EA announces return of Star Wars Battlefront II loot crates in wake of disappointing sales
EA never learns because, despite missing sales targets, the publisher confirmed that microtransactions would return to Star Wars Battlefront II in the coming months.
Star Wars Battlefront II generated a lot of controversy for its loot crates and microtransactions. The outcry among gamers caused the publisher to pull the micropayments, but by that time the damage was done. According to a new report by The Wall Street Journal, the game underperformed as EA only sold nine million units instead of the ten million they estimated. If you compare these figures to the first Star Wars Battlefront, the game passed fourteen million sales by March 2016.
pic.twitter.com/hjUiSAqfDzpic.twitter.com/hjUiSAqfDz— Sarah E. Needleman (@saraheneedleman) January 30, 2018January 30, 2018
Despite the disappointing sales figures, EA confirmed to The Wall Street Journal that Star Wars Battlefront II would enable microtransactions again in the coming months. The company promised to revamp the progression system but we haven't heard anything about the details. It's unclear if it'll be a marked improvement over the previous one or just a minor adjustment. Right now it seems like EA is only waiting for the controversy to die down before reintroducing them.
Star Wars Battlefront II's loot crate system was so egregious that even some governments got involved. A few months ago, Belgium's Gaming Commission announced that it was investigating whether loot crates available in Overwatch and Star Wars Battlefront II constituted a form of gambling. Even lawmakers in the United States and Australia took notice. Recently, Hawaii State Representatives called out EA for its business practices by branding Star Wars Battlefront II as a glorified themed casino.
Hopefully, EA has learned from its mistakes, but only time will tell. Now, the only acceptable microtransactions in Star Wars Battlefront II would be cosmetic items which don't affect gameplay at all. If there's any other system then the publisher risks damaging the beloved franchise even further, just like Dead Space and Mass Effect.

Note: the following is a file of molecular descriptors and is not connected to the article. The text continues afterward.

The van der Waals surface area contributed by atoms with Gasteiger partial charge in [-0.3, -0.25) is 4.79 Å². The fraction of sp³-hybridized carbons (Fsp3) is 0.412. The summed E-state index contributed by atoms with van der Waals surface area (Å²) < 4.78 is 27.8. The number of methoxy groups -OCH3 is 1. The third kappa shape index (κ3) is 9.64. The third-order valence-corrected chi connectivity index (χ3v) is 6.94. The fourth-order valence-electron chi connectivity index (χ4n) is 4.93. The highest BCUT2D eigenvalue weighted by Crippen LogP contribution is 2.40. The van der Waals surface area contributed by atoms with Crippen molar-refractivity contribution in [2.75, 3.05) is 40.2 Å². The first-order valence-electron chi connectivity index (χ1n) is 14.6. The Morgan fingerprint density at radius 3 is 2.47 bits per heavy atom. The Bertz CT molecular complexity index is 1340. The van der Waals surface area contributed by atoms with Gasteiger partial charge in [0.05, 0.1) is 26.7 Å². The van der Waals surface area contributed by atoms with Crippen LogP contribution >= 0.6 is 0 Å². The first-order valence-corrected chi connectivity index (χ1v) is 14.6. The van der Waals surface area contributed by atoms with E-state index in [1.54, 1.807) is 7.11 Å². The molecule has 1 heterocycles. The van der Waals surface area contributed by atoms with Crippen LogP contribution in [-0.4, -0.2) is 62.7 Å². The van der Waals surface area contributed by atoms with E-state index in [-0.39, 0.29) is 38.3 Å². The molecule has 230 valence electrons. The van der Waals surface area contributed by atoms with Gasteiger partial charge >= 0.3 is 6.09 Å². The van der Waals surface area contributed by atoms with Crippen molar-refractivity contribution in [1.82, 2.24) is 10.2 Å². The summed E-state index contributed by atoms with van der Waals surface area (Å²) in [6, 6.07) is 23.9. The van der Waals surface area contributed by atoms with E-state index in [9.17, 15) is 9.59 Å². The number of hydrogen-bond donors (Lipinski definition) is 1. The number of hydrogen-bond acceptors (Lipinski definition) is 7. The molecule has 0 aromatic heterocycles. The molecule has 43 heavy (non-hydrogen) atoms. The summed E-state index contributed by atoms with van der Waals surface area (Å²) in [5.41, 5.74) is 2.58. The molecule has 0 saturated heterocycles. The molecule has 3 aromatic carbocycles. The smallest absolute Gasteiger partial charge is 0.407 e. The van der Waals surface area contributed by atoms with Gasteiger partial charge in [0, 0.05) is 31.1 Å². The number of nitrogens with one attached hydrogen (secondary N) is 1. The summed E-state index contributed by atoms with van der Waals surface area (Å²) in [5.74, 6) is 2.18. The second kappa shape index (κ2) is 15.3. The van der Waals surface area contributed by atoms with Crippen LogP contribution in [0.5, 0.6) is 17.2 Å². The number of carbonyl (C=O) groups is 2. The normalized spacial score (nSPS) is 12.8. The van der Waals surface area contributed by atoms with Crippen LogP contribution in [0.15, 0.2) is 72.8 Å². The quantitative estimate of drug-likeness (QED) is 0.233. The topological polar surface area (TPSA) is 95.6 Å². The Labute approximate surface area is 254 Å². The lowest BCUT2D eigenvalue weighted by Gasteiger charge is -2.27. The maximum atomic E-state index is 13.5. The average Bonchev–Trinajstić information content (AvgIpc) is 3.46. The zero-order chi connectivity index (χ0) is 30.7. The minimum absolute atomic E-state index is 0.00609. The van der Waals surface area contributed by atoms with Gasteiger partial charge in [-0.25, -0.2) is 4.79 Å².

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Asher Madan handles gaming news for Windows Central. Before joining Windows Central in 2017, Asher worked for a number of different gaming outlets. He has a background in medical science and is passionate about all forms of entertainment, cooking, and antiquing.
Are they the majority anyway? Internet / gaming forum is full of enthusiast, critics and fans with big mouth no?
I love xxx, it's a master piece. Sure, but it's not selling. *exe's not the center of the IT in our future, esp after the transition.
If you don't own legacy code and sales channel already (or use no 3rd party game engine if you are an indie) what's the point compiling exe?
Do you own installer, crack-proof, uninstaller and updater? Do you own advertisement meanwhile throw away your chance with IOT, AR, MR, Xboxes, Win10S and ARM? How about new features and newer tech that'll only be introduced in the new API.
As a user, are you willing to try out some no-name-exe? Dangerous not?
Gun powder's not the devil, depends on the application / how people use it for.
Start game with a total to spend and it's over, but the problem is game in free-to-win (because price of license Star Wars, but not only, it's a choice)
They do a free-to-win game, but for me, it's not the good game for this, easy to sell
Ea announces the return of Star Wars disappointing